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In this issue's John Harvard's Journal:
This Was the Year - Images of Commencement - Honoris Causa - A Taste of the Talk - Martha Minow: The Uses of Memory - Neil L. Rudenstine: Challenges to Come - Alan Greenspan: The Value of Values - Commencement Confetti - Living Wages - Radcliffe's Rebirth - Merger of the Century - Community Policing - Hemorrhage at the Teaching Hospitals - Human Rights, Front and Center - Undergraduate Advising Examined - Big Doings at Widener Library - University People - Brevia - The Undergraduate: Saying Good-bye - ROTC Resurfaces - Friendships Forged in Strenuous Rivalry - Springing into Sports

Honoris Causa

One woman and seven men received honorary degrees at Harvard's 348th Commencement. In order of presentation, the honorands were:

Kenneth J. Arrow, Kenney professor of economics emeritus and professor of operations research emeritus, Stanford University; former Conant University Professor at Harvard; discoverer of the "impossibility theorem," which transformed the field of social-choice theory; and Nobel laureate. Doctor of laws: A scholar who fathoms the impossible, he distills wisdom from the flux of economic currents, and applies it in pursuit of a fairer world.

Andrew F. Brimmer, Ph.D. '57, president of Brimmer & Company, an economic and financial consulting firm; Barrett professor of economics at the University of Massachusetts, Amherst; longtime citizen of the University, having served twice as Overseer; and the man on whom President Clinton called to rescue the nation's capital city from bankruptcy. Doctor of laws: Pathbreaking public servant and wise trustee, inspiring educator and capital problem-solver, he resolutely points the way toward prosperity and opportunity.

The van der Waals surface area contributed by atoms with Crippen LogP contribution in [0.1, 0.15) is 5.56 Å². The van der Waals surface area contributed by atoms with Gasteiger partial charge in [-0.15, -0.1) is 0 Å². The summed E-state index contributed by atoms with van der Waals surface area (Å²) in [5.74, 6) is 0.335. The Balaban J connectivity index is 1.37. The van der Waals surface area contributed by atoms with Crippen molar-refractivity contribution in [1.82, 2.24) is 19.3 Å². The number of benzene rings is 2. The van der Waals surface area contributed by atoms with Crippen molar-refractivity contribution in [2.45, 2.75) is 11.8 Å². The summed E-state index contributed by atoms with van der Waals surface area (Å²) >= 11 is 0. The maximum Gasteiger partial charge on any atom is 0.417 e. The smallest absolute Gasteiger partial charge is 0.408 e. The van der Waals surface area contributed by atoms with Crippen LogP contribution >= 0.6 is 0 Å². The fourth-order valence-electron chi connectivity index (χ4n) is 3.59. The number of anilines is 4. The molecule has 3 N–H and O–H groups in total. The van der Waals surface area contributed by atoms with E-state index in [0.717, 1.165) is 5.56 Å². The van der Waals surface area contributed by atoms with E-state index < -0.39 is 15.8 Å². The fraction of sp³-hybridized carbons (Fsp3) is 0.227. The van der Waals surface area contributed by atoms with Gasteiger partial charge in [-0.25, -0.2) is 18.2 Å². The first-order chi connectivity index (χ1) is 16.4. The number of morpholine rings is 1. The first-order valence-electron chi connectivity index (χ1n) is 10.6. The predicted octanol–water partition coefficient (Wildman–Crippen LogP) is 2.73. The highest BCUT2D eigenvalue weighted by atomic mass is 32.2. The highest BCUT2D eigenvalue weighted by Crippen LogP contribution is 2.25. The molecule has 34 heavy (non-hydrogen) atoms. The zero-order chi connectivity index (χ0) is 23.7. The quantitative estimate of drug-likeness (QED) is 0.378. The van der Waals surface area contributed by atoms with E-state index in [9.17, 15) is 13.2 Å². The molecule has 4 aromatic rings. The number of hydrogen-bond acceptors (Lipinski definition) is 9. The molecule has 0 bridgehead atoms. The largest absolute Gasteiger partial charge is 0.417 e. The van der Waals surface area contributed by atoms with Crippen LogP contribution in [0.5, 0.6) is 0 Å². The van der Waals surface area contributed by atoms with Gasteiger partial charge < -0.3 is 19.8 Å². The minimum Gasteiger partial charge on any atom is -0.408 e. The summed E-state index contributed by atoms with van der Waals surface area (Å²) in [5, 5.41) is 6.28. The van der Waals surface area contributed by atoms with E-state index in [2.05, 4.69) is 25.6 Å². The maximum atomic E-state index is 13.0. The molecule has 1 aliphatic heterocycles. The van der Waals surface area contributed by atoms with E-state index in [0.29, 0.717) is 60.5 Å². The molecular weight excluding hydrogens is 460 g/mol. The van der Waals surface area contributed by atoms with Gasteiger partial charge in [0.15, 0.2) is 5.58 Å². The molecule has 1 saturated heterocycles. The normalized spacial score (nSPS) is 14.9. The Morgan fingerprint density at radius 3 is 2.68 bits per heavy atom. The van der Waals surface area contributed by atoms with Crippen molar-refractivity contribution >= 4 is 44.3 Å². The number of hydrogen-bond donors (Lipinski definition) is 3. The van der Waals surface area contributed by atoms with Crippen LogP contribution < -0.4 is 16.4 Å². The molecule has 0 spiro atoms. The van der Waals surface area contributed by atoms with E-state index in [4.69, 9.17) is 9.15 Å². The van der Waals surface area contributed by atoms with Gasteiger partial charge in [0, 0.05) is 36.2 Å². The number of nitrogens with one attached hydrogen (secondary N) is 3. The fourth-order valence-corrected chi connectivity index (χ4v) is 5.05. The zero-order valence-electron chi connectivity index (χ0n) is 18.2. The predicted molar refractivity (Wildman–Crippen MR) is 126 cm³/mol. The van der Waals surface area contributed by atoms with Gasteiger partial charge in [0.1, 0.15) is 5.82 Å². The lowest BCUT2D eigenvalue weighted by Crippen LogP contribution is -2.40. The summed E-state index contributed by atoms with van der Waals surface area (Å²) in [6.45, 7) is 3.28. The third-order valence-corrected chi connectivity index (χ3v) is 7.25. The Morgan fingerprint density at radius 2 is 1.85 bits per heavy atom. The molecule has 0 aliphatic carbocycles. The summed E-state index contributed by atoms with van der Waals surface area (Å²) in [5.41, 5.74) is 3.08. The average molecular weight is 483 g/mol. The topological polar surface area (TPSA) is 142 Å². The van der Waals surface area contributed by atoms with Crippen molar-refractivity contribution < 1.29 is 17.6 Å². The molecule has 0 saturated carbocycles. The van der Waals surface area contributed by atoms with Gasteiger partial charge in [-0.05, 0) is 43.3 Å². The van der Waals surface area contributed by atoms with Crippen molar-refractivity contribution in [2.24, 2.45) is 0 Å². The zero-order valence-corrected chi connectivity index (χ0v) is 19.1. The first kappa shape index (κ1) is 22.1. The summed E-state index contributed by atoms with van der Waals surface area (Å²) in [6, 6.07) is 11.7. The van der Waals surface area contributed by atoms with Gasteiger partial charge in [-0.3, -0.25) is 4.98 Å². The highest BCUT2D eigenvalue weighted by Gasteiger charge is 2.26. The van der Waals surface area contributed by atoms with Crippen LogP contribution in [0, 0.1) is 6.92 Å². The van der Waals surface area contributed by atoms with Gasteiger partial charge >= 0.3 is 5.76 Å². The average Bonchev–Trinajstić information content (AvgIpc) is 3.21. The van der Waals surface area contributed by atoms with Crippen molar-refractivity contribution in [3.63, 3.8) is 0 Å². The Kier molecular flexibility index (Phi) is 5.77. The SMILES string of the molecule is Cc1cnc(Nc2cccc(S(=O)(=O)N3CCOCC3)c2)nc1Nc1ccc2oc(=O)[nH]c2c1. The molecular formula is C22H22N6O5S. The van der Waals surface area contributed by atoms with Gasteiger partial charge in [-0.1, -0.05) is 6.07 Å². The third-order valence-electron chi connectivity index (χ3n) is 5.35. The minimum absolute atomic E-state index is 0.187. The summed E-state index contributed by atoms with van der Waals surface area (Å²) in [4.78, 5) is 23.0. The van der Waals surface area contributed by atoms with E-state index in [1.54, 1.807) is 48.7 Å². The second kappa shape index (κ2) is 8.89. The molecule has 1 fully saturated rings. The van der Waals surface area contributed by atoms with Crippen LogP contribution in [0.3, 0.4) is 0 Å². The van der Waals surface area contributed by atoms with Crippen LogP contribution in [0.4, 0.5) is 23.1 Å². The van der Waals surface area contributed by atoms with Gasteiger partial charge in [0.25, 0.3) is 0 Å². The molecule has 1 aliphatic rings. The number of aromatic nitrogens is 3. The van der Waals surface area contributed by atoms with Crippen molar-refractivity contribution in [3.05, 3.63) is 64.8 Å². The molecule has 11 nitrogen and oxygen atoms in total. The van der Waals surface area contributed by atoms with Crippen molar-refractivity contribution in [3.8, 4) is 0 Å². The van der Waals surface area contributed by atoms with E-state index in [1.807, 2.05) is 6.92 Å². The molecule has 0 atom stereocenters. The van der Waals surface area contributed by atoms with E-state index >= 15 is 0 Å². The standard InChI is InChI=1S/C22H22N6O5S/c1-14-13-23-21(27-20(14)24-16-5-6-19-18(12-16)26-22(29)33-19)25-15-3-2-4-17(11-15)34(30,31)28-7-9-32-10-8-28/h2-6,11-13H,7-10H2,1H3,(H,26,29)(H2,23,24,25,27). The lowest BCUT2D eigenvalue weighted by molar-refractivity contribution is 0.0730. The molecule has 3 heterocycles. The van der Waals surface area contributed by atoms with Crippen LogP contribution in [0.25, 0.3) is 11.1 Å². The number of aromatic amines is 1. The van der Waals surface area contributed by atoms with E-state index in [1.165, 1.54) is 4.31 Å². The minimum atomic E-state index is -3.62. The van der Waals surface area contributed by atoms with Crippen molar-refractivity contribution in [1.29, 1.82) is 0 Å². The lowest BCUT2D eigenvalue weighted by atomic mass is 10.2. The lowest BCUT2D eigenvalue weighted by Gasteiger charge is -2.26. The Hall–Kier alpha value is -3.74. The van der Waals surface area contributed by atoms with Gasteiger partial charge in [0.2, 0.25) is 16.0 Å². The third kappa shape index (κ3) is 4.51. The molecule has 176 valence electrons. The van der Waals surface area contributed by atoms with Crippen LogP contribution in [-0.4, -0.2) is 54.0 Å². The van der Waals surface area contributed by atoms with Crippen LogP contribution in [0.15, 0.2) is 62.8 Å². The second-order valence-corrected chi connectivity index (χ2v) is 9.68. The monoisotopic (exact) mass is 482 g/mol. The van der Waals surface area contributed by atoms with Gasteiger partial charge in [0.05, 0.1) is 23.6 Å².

Herbert Block, known to his fans as Herblock, who has drawn, "and often quartered," public figures for more than 50 years as editorial cartoonist for the Washington Post. Doctor of arts: An icon of iconoclasts, whose artful irreverence, arresting images, and irrepressible conscience mark him as our modern-day Daumier.

David Roxbee Cox, for more than two decades a professor at Imperial College, London; more recently warden of Nuffield College, Oxford; who has been called the "greatest living statistician"; whom one might call "'peerless,' had he not been knighted in 1985." Doctor of science: Sage of the statistical, nobleman of the numerical, whose ingenious models shape his field, enlarging its reach and marking our lives.

Llosa and Greenspan
Julia Kristeva, literary theorist, professor at the University of Paris, practicing psychoanalyst, novelist. Doctor of laws: Perspicacious reader of modern life, boldly traversing different domains, she excavates meanings beneath the surface of language and ennobles the life of the mind.

Mario Vargas Llosa, novelist, candidate in 1990 for the presidency of Peru, and in 1992-93 Kennedy visiting professor of Latin American studies at Harvard. Doctor of letters: Stirring storyteller and impassioned defender of democratic ideals, he fuels his imagination on the perplexity of reality, in quest of contradictory truths.

Bernard Bailyn, Ph.D. '53, Adams University Professor and Phillips professor of early American history emeritus at Harvard, twice winner of the Pulitzer Prize, last year named the Jefferson Lecturer, the nation's highest honor for scholars in the humanities. Doctor of laws: Brilliant expositor of a budding nation's beginnings, exemplar of the historian's craft, he reveals the sparks that kindled America's sacred fire of liberty.

Alan Greenspan, chairman of the board of governors of the Federal Reserve System. Doctor of laws: An estimable figure of compelling interest and quintessential reserve, whose steady hand is visible in markets worldwide; with his watchful eye on a wide span of trends, he keeps America green.

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